The thirteen years of Prohibition, from 1920 to 1933, had been a hard slog of bootleg liquor, moonshine, and yes – homebrewed beer. Before and during Prohibition, many breweries essentially encouraged homebrewing by marketing malt extract. This product could be used as a baking ingredient, but was more often used to homebrew beer. In fact, breweries often included instructions of what not to do with the extract to avoid accidentally producing beer. (Wink, wink.)

As Prohibition approached, the brewing industry created ingredients such as this “beer extract” (aka malt extract) to encourage Americans to brew at home. Advertisement, around 1900. Courtesy of Warshaw Collection of Business Americana, Archives Center.

When Prohibition ended in 1933, many homebrewers returned to buying professionally made beer and most homebrewing activities declined. Homebrewing remained illegal at the federal level. Federal regulators were concerned about people using the brewing grain not for beer, but for moonshine, a homemade and highly potent hard liquor. Unlike homebrewed beer, moonshine was often toxic due to impure ingredients and clumsy—if not negligent distilling conditions—when prepared by amateurs, making it proved dangerous. By the 1960s, even with homebrewing’s continued illegality, homebrewing clubs sprang up around the country as hobbyists tried to make beer that was different from the American light lager that was so common at the time.

One of these hobbyists was Charlie Papazian. While studying at the University of Virginia in 1970, a friend’s neighbor who made “Prohibition-style homebrew” introduced Papazian to homebrewing. Papazian found that homebrewed beer tasted more flavorful than the beer he was used to. “I never knew beer could taste like this,” he recalled.

Charlie Papazian’s first recipe for homebrewed beer, “Log Boom Brew" from 1971. (Division of Work and Industry)

After graduating from college in 1972, Papazian moved to Boulder, Colorado, to try to figure out his life plans. Some people there discovered that he knew how to brew beer and asked him to teach a class on homebrewing at the local community free school. The classes were incredibly popular and attracted many curious local residents.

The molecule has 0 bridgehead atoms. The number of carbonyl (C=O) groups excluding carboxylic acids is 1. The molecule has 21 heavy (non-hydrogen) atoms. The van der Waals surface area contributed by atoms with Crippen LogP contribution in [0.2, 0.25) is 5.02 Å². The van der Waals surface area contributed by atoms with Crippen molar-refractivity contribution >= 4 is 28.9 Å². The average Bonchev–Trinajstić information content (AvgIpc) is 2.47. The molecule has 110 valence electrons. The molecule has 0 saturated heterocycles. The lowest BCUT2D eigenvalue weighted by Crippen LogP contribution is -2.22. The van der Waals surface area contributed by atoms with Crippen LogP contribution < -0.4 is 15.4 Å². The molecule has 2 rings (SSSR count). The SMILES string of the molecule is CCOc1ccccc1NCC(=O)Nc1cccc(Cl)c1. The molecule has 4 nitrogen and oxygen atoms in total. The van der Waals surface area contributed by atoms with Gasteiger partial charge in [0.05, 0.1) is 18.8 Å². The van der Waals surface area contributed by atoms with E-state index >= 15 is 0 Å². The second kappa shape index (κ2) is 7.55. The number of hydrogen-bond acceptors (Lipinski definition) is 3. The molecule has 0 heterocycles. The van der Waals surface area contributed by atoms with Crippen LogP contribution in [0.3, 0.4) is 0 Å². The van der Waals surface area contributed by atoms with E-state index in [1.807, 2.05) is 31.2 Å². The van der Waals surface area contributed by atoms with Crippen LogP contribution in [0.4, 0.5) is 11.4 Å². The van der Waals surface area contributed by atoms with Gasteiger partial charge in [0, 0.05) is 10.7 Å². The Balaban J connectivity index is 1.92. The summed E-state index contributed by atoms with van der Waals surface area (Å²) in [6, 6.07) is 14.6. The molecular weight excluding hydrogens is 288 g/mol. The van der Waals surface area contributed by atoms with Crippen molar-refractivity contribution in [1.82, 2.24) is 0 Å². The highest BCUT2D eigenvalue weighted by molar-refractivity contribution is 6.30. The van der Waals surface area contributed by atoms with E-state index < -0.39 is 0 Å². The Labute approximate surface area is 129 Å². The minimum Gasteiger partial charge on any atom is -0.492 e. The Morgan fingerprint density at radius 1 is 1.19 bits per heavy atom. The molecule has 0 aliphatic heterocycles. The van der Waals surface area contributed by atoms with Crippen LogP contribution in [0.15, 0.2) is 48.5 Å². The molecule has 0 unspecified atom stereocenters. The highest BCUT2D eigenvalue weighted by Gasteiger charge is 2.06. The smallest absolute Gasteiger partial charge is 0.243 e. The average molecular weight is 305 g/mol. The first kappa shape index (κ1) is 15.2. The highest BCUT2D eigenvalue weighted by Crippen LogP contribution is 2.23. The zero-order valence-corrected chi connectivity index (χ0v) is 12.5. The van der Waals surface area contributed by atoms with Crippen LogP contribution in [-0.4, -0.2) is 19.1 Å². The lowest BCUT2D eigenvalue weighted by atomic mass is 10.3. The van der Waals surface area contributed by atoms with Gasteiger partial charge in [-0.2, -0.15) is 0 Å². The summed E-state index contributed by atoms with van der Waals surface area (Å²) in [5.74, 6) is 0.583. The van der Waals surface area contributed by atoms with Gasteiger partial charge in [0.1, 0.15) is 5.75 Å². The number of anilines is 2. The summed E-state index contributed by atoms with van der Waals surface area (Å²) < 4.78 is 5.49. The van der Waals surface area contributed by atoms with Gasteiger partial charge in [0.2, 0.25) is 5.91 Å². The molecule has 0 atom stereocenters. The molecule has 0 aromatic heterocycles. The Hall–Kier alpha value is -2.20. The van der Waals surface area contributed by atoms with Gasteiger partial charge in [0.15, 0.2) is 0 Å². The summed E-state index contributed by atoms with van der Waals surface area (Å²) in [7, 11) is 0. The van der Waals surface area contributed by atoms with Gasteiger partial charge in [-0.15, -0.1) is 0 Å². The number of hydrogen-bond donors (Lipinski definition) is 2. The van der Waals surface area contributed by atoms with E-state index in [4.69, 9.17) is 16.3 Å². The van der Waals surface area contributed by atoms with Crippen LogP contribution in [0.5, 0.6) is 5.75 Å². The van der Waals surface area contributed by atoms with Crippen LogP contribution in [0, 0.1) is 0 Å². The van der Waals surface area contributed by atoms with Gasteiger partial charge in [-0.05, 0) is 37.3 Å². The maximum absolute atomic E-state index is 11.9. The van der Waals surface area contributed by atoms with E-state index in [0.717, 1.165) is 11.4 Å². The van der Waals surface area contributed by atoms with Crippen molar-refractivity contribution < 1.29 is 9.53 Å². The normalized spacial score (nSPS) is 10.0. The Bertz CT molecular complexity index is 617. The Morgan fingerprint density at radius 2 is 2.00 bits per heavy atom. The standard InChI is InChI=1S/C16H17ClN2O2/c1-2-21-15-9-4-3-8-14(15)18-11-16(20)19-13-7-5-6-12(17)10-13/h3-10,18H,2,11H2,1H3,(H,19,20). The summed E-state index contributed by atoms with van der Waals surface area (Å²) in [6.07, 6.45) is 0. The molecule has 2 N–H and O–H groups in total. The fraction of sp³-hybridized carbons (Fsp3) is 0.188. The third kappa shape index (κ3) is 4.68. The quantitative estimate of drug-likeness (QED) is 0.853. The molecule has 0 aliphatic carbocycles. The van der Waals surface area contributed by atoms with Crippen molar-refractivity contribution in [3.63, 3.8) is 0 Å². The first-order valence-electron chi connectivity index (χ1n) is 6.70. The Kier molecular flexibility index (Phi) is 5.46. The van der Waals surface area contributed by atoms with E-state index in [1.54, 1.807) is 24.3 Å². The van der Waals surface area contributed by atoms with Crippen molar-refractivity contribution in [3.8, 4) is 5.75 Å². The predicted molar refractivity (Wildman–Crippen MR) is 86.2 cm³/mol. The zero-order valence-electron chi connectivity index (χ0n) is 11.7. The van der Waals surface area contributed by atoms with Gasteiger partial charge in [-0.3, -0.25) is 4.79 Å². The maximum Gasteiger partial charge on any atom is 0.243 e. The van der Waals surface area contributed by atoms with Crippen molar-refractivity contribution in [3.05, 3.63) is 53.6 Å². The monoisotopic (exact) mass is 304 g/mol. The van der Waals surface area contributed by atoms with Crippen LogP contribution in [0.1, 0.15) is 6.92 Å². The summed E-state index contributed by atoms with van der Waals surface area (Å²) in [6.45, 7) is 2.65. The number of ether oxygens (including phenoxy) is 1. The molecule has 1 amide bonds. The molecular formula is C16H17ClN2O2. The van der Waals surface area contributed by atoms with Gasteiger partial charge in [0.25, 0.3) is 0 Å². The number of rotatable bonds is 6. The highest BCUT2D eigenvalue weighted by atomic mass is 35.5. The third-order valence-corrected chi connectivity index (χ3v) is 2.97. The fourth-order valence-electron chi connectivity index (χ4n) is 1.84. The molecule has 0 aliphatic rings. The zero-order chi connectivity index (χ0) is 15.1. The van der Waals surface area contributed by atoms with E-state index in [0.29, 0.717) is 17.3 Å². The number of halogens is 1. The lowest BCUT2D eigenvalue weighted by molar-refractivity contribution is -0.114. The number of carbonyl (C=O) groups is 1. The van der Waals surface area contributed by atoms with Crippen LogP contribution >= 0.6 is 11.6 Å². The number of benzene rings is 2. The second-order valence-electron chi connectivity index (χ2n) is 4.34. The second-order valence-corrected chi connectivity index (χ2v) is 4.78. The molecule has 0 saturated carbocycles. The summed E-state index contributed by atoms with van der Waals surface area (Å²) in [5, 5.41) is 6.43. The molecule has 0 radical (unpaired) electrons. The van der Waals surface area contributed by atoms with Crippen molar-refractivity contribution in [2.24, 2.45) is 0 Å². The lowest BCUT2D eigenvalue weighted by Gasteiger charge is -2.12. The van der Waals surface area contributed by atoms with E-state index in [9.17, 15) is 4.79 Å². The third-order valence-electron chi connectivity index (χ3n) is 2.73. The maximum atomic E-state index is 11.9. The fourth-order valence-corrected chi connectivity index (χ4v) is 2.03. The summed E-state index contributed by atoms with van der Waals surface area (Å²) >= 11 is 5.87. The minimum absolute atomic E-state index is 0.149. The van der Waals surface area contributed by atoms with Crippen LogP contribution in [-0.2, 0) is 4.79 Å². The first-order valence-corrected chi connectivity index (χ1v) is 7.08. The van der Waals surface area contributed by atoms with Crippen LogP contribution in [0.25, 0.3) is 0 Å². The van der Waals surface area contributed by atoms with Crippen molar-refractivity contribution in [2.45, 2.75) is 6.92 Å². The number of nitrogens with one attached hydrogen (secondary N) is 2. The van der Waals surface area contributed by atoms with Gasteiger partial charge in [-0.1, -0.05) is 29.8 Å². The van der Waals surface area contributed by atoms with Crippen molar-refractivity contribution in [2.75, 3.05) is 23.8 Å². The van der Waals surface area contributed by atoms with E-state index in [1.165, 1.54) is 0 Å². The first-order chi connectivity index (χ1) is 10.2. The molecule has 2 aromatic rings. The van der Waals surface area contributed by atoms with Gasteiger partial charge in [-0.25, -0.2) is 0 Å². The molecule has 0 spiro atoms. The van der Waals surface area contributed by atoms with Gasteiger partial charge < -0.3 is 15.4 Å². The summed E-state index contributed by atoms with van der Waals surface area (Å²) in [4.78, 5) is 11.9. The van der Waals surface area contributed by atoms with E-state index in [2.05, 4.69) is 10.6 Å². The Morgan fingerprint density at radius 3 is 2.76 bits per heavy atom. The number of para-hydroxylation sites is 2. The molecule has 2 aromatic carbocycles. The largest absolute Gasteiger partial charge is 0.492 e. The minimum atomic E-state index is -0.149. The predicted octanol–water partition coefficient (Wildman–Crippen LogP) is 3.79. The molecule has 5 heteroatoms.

As word spread through newspaper articles, administrators grew concerned that the classes might be attracting the wrong type of attention. “After about the third year…those classes became notorious,” Papazian recounted. “One time at registration for the class, the administration contacted me, and said, ‘You know… there’s a guy, who’s registering for this class. He may be from the ATF.’” The ATF is the Bureau of Alcohol, Tobacco, and Firearms—the law enforcement agency in charge of regulating activities such as homebrewing. As Papazian started the class, a man walked in wearing a dark pair of slacks, a white shirt, and a skinny black tie. Papazian suspected he was the ATF agent right away. Curious as to the agent’s intent, he started the class by making sure to point out the illicit nature of their activity, with a plea for mercy. “I mentioned that it was illegal. But the ATF has better things to do than… to arrest homebrewers that are making homebrew for …home consumption.” As it turned out, the ATF agent wasn’t there to arrest anybody, he just wanted to take the class. “He seemed to enjoy it, but I think his gig was up after three [classes]. So, he had to leave after that.” Luckily, encounters such as this would prove rare as Papazian did not have to wait long for his hobby to become legal.

A spoon used by homebrew pioneer Charlie Papazian from 1974. (Division of Work and Industry)

This is where Jimmy Carter’s role in the story came into play. In 1976, a group of homebrewers in California, where homebrewing had become popular, lobbied Senator Alan Cranston for federal legalization. After two years of failed attempts, Cranston was finally able to incorporate the legislation into a transportation bill to avoid scrutiny. In 1978, President Jimmy Carter signed HR 1337, legalizing homebrewing at the federal level and giving Carter the unlikely distinction of homebrewing hero. The law took effect on February 1st, 1979, just as Papazian was launching his homebrewing magazine Zymurgy (Zymurgy is a scientific term that is defined as fermentation by yeast) and the American Homebrewers Association. Today, homebrewing is how over 95 percent of craft brewers learn their trade.